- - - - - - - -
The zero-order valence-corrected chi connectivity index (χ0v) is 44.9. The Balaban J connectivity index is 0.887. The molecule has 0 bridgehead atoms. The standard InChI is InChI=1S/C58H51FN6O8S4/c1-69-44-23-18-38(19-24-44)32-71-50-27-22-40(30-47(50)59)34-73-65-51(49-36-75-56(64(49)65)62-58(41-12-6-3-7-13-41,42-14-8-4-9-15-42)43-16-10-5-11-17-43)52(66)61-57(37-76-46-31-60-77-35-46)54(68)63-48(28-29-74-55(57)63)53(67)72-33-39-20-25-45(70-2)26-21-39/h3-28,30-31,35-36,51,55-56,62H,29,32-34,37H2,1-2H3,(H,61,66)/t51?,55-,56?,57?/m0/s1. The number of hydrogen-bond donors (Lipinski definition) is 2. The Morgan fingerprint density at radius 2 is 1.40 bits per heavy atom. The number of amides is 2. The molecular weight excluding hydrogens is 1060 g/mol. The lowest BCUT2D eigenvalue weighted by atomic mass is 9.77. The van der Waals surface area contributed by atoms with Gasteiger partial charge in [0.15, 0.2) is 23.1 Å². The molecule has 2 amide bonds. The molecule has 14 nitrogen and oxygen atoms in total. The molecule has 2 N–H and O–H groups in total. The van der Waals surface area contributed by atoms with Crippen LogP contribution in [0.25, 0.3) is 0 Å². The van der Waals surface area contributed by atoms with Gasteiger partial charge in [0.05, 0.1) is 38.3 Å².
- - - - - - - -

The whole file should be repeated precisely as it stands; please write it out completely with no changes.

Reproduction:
The zero-order valence-corrected chi connectivity index (χ0v) is 44.9. The Balaban J connectivity index is 0.887. The molecule has 0 bridgehead atoms. The standard InChI is InChI=1S/C58H51FN6O8S4/c1-69-44-23-18-38(19-24-44)32-71-50-27-22-40(30-47(50)59)34-73-65-51(49-36-75-56(64(49)65)62-58(41-12-6-3-7-13-41,42-14-8-4-9-15-42)43-16-10-5-11-17-43)52(66)61-57(37-76-46-31-60-77-35-46)54(68)63-48(28-29-74-55(57)63)53(67)72-33-39-20-25-45(70-2)26-21-39/h3-28,30-31,35-36,51,55-56,62H,29,32-34,37H2,1-2H3,(H,61,66)/t51?,55-,56?,57?/m0/s1. The number of hydrogen-bond donors (Lipinski definition) is 2. The Morgan fingerprint density at radius 2 is 1.40 bits per heavy atom. The number of amides is 2. The molecular weight excluding hydrogens is 1060 g/mol. The lowest BCUT2D eigenvalue weighted by atomic mass is 9.77. The van der Waals surface area contributed by atoms with Gasteiger partial charge in [0.15, 0.2) is 23.1 Å². The molecule has 2 amide bonds. The molecule has 14 nitrogen and oxygen atoms in total. The molecule has 2 N–H and O–H groups in total. The van der Waals surface area contributed by atoms with Crippen LogP contribution in [0.25, 0.3) is 0 Å². The van der Waals surface area contributed by atoms with Gasteiger partial charge in [0.05, 0.1) is 38.3 Å².